Singletons in the States are sniffing their way to love.
American love-seekers are choosing to let nature have her way - and allow their noses to guide them to a choice of partner, rather than their hearts.
"Pheromones are chemical triggers produced by the body that influence mood and behaviours," explains The Daily presenter Justin Rocket in a film about the craze for 'pheromone dating parties'.
"These chemical indicators can let us know if another person genetics would make them a good breeding partner"
Guests are asked to submit a T-shirt that they've worn three nights in a row and then 'preserved' in the freezer to lock in that all-important smell.
These T-shirts will be bagged up, numbered, colour coded 'pink' or 'blue' according to gender and then sniffed by other attendees.
If guests like the smell of someone, they will then appear on a TV screen holding the labelled bag, and its owner can then choose whether to go talk to their sniffer.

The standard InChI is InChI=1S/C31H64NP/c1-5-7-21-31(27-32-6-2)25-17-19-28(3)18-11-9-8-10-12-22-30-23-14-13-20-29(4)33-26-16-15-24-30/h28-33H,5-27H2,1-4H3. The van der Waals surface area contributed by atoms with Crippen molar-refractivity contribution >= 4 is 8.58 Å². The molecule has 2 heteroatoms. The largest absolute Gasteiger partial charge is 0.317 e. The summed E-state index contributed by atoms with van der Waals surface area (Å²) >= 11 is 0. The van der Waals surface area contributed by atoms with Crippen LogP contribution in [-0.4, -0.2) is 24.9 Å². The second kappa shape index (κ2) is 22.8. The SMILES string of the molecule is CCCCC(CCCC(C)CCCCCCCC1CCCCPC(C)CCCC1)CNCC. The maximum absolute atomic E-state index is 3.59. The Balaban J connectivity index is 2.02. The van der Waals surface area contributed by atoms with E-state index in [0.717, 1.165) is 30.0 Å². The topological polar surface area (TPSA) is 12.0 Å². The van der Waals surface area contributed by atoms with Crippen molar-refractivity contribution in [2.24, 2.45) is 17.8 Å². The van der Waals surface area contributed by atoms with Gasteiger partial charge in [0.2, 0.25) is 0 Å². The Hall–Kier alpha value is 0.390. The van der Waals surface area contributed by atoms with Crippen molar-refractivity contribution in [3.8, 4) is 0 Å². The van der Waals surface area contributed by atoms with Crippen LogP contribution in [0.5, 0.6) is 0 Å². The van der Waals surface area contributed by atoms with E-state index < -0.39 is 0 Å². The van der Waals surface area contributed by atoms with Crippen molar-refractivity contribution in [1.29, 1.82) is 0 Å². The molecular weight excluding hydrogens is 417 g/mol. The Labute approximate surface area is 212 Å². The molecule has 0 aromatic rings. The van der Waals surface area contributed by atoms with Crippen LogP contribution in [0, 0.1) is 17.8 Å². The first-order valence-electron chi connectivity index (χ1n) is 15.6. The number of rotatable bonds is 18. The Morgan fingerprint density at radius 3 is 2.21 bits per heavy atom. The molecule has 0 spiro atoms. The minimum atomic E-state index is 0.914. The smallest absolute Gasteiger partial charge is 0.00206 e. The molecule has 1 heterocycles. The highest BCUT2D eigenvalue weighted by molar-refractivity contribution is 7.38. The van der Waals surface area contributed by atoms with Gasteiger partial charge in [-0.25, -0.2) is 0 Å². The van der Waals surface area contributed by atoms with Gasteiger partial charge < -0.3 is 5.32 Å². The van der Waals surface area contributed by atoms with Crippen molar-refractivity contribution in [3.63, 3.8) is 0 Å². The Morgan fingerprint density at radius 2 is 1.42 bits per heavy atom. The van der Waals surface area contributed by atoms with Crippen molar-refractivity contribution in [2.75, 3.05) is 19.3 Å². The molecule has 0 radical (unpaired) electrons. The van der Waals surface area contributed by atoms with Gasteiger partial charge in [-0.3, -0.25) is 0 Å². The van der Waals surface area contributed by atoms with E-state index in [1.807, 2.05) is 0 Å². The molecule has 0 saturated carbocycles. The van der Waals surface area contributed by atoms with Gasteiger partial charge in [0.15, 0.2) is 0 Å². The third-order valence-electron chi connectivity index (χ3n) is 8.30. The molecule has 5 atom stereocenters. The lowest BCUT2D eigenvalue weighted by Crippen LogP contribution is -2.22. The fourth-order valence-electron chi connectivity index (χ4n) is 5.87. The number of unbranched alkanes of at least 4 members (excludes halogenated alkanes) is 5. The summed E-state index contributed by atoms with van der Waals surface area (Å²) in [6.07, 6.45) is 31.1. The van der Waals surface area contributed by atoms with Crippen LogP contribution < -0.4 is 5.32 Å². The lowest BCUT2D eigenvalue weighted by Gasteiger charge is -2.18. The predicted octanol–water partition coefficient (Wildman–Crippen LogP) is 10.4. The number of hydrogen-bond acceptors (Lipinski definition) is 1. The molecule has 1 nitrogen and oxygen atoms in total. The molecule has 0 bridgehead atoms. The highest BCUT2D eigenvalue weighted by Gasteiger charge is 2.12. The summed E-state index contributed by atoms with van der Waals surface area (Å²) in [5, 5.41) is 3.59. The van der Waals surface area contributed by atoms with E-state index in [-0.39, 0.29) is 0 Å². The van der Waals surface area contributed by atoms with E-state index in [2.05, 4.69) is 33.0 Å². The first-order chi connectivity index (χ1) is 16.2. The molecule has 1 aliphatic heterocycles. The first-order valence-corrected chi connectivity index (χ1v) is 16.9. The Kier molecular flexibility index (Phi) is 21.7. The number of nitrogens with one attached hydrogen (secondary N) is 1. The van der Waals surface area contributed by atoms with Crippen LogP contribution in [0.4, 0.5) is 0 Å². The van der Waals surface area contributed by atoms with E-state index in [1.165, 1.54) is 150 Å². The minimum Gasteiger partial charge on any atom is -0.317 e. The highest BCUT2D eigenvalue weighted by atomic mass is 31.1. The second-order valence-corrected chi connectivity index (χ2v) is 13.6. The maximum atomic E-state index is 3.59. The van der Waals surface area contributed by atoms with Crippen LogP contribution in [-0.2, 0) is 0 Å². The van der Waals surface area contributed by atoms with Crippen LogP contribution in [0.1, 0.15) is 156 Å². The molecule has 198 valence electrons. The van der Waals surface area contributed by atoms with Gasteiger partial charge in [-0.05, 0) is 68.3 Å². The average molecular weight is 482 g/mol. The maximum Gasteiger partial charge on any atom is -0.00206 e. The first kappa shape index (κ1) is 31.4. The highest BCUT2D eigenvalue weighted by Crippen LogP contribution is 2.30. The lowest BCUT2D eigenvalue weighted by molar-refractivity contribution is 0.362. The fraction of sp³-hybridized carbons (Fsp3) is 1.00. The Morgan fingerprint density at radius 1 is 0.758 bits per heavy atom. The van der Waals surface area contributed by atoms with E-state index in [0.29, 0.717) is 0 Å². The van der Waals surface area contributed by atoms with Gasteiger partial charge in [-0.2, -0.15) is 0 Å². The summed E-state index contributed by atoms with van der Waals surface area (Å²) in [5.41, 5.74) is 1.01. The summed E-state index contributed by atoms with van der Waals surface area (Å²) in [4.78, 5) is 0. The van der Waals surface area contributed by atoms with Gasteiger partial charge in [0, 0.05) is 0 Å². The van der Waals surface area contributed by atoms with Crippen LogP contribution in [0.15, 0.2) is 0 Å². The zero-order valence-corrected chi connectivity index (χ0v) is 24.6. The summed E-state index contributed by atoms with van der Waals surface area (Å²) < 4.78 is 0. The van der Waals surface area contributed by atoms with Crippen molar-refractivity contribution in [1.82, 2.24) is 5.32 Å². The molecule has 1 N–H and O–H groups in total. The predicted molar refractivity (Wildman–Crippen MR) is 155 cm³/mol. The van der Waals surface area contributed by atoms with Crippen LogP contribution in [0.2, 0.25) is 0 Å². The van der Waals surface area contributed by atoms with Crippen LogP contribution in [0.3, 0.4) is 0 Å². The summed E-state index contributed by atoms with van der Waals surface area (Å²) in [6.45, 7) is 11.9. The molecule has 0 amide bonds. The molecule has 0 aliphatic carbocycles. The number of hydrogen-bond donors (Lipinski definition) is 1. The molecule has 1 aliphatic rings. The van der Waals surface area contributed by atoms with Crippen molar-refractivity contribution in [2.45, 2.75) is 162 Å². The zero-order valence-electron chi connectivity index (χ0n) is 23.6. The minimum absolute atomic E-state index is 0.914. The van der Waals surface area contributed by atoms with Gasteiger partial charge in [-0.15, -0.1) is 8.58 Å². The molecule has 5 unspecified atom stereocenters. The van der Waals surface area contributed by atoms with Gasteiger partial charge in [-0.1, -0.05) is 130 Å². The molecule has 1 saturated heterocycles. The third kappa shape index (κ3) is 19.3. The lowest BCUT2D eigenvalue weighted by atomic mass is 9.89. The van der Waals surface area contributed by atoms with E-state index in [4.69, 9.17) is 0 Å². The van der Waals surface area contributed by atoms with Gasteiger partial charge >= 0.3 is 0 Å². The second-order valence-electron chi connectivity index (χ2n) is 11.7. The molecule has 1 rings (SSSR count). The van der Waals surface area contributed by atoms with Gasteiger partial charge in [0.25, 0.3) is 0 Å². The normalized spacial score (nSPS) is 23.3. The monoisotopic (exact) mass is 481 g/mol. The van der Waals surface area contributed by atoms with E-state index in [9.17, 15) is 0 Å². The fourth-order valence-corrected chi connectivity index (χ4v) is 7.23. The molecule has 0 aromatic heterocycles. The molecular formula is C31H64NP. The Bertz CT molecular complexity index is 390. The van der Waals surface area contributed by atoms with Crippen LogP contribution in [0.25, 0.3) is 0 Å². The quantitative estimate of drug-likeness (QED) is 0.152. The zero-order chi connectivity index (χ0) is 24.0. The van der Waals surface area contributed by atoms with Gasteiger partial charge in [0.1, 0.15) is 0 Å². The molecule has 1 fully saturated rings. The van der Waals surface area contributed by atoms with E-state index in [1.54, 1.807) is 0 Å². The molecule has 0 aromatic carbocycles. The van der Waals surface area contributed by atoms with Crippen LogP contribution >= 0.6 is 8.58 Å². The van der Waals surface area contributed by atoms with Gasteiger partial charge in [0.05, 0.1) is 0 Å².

According to the Associated Press the parties, which were started out as an experimental matchmaking fest by a California woman weary of online dating, have been held in New York and Los Angeles and are planned for Atlanta, San Francisco and other cities.
Judith Prays, a web developer who now lives in Atlanta, said she came up with the idea for pheromone parties after she failed to find a match online. Prays said she'd date men for a month or so before things soured until she started seeing a man who wasn't what she was looking for and wound up in a two-year relationship.
What she remembered was his smell.
"Even when he smelled objectively bad, I thought he smelled really good," the 25-year-old said. "And so I thought, OK, maybe I should be dating based on smell?" reports CBS.
Research studies using similar T-shirt experiments have shown that people prefer different human scents. But whose smell they prefer is dictated by a set of genes that influence our immune response — which researchers say is nature's way of preventing inbreeding and preserving genetic adaptations developed over time, reports CBS.